FA14 Directive farmland habitat types
Current conservation status
Directive farmland habitat types are mainly traditional rural biotopes which are created by traditional style grazing and mowing. EU Habitats Directive includes 11 traditional rural biotopes, which all require continuous and regular management. The only exception is hydrophilous tall herb communities which also occur naturally on streambanks and fell areas of the alpine region. Baltic coastal meadows and alluvial meadows are discussed with shore habitat types (see SH8), even though they too need to be grazed and mowed to remain open.
Traditional rural biotopes are mainly located in the boreal region. Only hydrophilous tall herb communities also occur in the alpine region. Conservation status of traditional rural biotopes in unfavourable. Nearly all types are in addition in unfavourable-bad and deteriorating state. Their total area has suffered a major decrease. Also, the area of distribution has decreased, most significantly that of lowland hay meadows, mountain hay meadows, species-rich Nardus grasslands and species-rich dry to mesic grasslands. Hydrophilous tall herb communities have been evaluated to represent somewhat better conservation status but the rural biotopes representing this habitat type have also degenerated since management ceased.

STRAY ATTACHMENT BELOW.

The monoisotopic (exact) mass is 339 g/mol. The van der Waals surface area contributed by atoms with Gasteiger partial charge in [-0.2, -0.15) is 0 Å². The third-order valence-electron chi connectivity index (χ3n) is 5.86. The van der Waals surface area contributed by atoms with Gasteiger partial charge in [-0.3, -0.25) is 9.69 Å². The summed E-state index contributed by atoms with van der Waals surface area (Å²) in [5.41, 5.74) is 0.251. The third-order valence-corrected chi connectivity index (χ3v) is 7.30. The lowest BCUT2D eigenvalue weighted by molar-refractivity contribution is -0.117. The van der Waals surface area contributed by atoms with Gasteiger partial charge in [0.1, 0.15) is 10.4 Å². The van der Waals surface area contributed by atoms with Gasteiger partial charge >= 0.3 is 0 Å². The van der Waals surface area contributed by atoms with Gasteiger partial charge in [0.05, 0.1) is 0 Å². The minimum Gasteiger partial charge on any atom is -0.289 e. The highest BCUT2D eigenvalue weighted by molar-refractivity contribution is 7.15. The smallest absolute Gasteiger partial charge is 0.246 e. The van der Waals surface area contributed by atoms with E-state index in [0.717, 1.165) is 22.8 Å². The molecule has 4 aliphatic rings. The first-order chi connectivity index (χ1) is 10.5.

The end of management in traditonal rural biotopes results in eutrophication as less biomass in removed from the habitat. This leads to changes in species composition and eventually forestation. For more information about the farmland habitat types, see also FA13 Red-listed habitat types.
- Updated (14.05.2013)